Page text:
Wednesday, November 17, 2021

University of Iowa researchers are investigating the impact that low gravity environments have on regenerative tissue technology that could be used for therapy during space missions.

The intent is to advance the collective ability to use stem cell technology during long-term spaceflight for astronauts that require treatment.

“We are very excited to be doing research at the nexus between space exploration, mechanobiology, and regenerative medicine,” said Edward Sander, an associate professor of biomedical engineering at the University of Iowa and co-principal investigator for the study. “The research we are doing will benefit astronauts on extended missions and the development of cell manufacturing processes on earth.” 

Kristan Worthington and Edward Sander

The National Aeronautics and Space Administration (NASA) EPSCoR program at Iowa State University is funding the research through a grant awarded to Sander and Kristan Worthington, an assistant professor of biomedical engineering in the College of Engineering and principal investigator. Worthington and Sander are faculty affiliates with the Iowa Technology Institute (ITI).

Worthington and Sander will collaborate with Dr. Mark Ott, who leads NASA’s Johnson Space Center Microbiology Laboratory in Houston, Texas, as well as Dr. Cheryl Nickerson, professor of life sciences at the Arizona State University Biodesign Institute.

The first task of the study is to determine how low gravity environments will impact the ability of induced pluripotent stem cells (iPSCs) to differentiate and replicate.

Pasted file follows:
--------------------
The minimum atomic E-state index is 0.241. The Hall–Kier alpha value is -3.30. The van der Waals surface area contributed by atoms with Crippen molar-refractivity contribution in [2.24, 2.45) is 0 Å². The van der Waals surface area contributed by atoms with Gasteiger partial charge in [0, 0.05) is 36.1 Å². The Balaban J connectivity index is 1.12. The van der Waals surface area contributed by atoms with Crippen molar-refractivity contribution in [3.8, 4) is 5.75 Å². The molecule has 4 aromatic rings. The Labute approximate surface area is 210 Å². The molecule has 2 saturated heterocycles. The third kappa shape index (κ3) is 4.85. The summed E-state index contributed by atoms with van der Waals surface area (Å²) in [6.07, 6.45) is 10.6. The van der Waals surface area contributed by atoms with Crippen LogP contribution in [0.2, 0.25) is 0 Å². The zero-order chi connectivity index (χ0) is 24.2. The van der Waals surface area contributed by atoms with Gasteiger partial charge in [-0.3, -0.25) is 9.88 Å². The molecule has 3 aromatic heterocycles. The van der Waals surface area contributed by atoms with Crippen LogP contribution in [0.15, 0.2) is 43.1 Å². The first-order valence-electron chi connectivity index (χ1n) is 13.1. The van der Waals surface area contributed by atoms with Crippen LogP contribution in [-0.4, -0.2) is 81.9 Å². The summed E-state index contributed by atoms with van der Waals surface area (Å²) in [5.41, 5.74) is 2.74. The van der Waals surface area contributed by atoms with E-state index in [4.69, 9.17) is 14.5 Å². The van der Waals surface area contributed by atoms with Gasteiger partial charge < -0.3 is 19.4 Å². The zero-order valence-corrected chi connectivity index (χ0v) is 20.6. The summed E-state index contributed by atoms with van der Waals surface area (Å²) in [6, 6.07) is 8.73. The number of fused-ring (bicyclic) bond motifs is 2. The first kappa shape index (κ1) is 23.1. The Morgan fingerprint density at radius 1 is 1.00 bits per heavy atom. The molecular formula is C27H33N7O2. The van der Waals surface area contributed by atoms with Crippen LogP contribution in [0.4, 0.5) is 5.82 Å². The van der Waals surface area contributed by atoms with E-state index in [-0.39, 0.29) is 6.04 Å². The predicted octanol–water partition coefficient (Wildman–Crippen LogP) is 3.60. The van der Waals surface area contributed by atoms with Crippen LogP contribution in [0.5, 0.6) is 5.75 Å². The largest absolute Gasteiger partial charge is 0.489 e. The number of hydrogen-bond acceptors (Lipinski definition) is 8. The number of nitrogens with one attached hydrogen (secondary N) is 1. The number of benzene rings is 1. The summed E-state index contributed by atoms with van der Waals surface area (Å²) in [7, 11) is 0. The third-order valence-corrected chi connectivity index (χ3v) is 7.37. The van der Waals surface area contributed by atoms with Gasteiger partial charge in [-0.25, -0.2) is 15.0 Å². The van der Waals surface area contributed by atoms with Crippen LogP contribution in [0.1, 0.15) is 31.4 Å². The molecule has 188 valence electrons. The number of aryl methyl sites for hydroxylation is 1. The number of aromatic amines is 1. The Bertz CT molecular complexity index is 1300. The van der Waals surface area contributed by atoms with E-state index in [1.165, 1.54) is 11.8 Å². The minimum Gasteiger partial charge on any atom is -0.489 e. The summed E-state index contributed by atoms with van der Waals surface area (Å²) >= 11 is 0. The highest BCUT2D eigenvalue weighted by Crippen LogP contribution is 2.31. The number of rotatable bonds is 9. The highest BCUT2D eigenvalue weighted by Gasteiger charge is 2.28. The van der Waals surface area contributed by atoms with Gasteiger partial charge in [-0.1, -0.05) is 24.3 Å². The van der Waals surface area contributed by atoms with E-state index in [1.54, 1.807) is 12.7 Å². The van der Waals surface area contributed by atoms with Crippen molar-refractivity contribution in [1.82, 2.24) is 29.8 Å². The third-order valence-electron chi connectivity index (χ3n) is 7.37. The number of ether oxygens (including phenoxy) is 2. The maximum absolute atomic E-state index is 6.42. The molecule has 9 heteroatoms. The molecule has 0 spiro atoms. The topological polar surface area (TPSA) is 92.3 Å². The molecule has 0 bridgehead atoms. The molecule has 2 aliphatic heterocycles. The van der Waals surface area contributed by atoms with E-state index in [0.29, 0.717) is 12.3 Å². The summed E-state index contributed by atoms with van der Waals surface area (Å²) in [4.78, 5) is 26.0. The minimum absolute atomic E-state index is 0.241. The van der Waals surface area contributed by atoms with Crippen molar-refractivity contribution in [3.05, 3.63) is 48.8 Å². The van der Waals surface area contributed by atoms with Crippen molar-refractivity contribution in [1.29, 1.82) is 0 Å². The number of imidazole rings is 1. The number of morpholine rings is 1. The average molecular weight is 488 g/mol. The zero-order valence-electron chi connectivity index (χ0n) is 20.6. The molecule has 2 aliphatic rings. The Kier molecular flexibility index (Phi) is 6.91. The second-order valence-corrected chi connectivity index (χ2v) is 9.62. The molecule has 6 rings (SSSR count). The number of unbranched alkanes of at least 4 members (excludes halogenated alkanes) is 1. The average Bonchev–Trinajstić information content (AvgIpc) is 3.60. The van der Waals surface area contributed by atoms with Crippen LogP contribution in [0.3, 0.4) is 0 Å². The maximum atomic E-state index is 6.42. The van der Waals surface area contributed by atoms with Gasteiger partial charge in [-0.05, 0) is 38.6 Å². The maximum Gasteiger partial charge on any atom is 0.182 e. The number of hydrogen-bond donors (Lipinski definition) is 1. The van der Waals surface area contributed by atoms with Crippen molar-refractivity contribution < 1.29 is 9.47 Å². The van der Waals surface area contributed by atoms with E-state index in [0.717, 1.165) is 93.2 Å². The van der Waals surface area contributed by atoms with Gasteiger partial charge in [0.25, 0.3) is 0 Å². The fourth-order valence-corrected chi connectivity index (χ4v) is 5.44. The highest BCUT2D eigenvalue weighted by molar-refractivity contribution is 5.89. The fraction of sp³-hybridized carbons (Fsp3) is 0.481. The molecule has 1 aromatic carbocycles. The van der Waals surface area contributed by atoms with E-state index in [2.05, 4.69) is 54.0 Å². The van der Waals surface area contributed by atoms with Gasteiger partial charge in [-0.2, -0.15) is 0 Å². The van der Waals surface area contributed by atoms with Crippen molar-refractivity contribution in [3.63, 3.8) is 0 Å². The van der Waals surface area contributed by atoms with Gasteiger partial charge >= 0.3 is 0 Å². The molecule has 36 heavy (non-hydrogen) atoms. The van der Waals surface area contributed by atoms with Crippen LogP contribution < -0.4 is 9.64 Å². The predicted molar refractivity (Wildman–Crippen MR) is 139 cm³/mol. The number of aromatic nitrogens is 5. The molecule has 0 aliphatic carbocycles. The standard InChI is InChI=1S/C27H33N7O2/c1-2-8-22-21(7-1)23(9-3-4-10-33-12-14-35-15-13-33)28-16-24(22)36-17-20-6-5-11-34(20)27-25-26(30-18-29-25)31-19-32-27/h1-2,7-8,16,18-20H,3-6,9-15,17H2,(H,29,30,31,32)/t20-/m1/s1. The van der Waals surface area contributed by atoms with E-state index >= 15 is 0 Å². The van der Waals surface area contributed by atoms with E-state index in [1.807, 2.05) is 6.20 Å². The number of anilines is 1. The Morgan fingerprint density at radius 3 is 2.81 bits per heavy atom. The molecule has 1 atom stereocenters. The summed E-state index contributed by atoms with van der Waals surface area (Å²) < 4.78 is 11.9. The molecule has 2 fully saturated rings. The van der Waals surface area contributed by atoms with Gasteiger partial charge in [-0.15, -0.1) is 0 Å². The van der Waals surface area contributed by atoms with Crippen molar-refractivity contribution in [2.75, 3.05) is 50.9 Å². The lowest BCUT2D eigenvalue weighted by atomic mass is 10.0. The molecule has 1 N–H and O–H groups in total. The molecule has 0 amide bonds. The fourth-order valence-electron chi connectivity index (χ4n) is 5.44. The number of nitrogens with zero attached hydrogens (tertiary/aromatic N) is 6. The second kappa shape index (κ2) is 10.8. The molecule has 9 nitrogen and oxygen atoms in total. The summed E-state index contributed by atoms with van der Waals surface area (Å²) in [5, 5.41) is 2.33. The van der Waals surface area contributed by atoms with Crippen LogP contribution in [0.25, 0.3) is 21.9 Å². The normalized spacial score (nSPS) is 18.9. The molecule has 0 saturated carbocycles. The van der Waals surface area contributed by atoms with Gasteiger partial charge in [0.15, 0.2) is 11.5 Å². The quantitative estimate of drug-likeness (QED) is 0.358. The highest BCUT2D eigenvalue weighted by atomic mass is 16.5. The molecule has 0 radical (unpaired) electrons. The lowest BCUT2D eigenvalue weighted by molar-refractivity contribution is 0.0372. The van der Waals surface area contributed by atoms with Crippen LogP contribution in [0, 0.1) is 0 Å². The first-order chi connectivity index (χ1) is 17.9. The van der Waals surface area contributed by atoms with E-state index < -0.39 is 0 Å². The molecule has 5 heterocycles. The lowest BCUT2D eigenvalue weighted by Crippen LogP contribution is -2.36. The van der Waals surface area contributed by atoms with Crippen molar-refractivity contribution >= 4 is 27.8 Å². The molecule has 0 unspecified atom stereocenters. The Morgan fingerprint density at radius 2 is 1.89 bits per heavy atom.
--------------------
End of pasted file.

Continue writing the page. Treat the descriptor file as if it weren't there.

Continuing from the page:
IPSC technology is an important part of regenerative tissue engineering. It involves reprogramming normal, adult cells to become stem cells, a cell type that has the capacity to turn into a range of different tissue types. IPSCs have the potential to be an unlimited source of any type of human cell needed for therapeutic purposes.

Stem cell behavior is controlled by biochemical and mechanical signals from the environment. Low gravity environments alter both forms of stimulation.

Researchers will form two types of human iPSC aggregates. The proliferation rates of these aggregates, their ability to form different cell types, and their expression of self-renewal and mechanotransduction genes will be compared in conventional environments and in the modeled microgravity environment. Computational modeling will be used to estimate the physical forces of the microenvironment and a NASA-designed rotating wall vessel (RWV) bioreactor will create the low gravity setting.

The study will also investigate the impact that donor sex has on the effectiveness of iPSCs in microgravity environments.

IPSC aggregates from four male and four female donors of similar ages will be tested to compare their behavior in low gravity conditions. All cell lines for each iPSC aggregate are derived from the same type of tissue and reprogrammed the same way.

“This grant will enable us to generate pilot data for larger research efforts and to partner with experienced researchers at NASA and Arizona State,” Sander said. “We are also excited to bring concepts, tools, and discoveries into the classroom for our students as we prepare them for careers in growing areas of industry in regenerative medicine, such as cell manufacturing.”

The one-year grant is valued at $181,339.46.